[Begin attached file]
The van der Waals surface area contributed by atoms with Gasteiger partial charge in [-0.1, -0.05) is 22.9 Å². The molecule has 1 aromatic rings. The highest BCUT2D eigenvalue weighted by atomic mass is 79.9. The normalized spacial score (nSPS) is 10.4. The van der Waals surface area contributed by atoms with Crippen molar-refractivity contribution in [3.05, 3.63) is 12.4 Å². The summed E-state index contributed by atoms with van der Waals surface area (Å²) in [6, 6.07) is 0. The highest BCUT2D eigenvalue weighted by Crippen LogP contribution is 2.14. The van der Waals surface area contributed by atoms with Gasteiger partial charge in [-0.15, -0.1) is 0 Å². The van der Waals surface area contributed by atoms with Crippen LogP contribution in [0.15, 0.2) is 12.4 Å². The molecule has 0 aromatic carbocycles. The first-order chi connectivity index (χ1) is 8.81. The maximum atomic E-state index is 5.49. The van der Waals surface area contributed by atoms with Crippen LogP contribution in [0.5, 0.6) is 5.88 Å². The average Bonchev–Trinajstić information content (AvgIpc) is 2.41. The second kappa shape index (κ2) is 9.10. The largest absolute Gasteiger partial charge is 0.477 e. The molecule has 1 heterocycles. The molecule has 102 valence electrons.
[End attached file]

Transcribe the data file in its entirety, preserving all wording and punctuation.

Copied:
The van der Waals surface area contributed by atoms with Gasteiger partial charge in [-0.1, -0.05) is 22.9 Å². The molecule has 1 aromatic rings. The highest BCUT2D eigenvalue weighted by atomic mass is 79.9. The normalized spacial score (nSPS) is 10.4. The van der Waals surface area contributed by atoms with Crippen molar-refractivity contribution in [3.05, 3.63) is 12.4 Å². The summed E-state index contributed by atoms with van der Waals surface area (Å²) in [6, 6.07) is 0. The highest BCUT2D eigenvalue weighted by Crippen LogP contribution is 2.14. The van der Waals surface area contributed by atoms with Gasteiger partial charge in [-0.15, -0.1) is 0 Å². The van der Waals surface area contributed by atoms with Crippen LogP contribution in [0.15, 0.2) is 12.4 Å². The molecule has 0 aromatic carbocycles. The first-order chi connectivity index (χ1) is 8.81. The maximum atomic E-state index is 5.49. The van der Waals surface area contributed by atoms with Crippen LogP contribution in [0.5, 0.6) is 5.88 Å². The average Bonchev–Trinajstić information content (AvgIpc) is 2.41. The second kappa shape index (κ2) is 9.10. The largest absolute Gasteiger partial charge is 0.477 e. The molecule has 1 heterocycles. The molecule has 102 valence electrons.